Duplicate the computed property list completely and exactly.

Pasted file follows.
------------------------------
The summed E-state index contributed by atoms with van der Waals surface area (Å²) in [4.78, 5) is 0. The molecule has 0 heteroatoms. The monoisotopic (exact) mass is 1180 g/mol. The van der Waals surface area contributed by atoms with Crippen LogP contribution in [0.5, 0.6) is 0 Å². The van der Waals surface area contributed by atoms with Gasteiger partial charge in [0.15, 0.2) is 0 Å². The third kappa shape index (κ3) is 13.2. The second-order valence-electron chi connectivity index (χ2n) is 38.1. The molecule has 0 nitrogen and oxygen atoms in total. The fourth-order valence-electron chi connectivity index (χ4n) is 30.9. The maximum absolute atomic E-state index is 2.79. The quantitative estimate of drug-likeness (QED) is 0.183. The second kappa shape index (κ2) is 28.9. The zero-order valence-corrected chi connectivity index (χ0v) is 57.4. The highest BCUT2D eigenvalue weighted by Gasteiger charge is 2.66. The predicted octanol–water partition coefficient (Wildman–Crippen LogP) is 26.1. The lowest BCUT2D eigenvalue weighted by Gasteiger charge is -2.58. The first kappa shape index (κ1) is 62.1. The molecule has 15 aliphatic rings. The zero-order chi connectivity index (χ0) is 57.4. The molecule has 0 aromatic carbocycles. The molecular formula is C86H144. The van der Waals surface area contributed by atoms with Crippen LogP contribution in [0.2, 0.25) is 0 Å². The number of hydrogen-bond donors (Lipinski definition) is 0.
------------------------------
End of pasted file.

The summed E-state index contributed by atoms with van der Waals surface area (Å²) in [4.78, 5) is 0. The molecule has 0 heteroatoms. The monoisotopic (exact) mass is 1180 g/mol. The van der Waals surface area contributed by atoms with Crippen LogP contribution in [0.5, 0.6) is 0 Å². The van der Waals surface area contributed by atoms with Gasteiger partial charge in [0.15, 0.2) is 0 Å². The third kappa shape index (κ3) is 13.2. The second-order valence-electron chi connectivity index (χ2n) is 38.1. The molecule has 0 nitrogen and oxygen atoms in total. The fourth-order valence-electron chi connectivity index (χ4n) is 30.9. The maximum absolute atomic E-state index is 2.79. The quantitative estimate of drug-likeness (QED) is 0.183. The second kappa shape index (κ2) is 28.9. The zero-order valence-corrected chi connectivity index (χ0v) is 57.4. The highest BCUT2D eigenvalue weighted by Gasteiger charge is 2.66. The predicted octanol–water partition coefficient (Wildman–Crippen LogP) is 26.1. The lowest BCUT2D eigenvalue weighted by Gasteiger charge is -2.58. The first kappa shape index (κ1) is 62.1. The molecule has 15 aliphatic rings. The zero-order chi connectivity index (χ0) is 57.4. The molecule has 0 aromatic carbocycles. The molecular formula is C86H144. The van der Waals surface area contributed by atoms with Crippen LogP contribution in [0.2, 0.25) is 0 Å². The number of hydrogen-bond donors (Lipinski definition) is 0.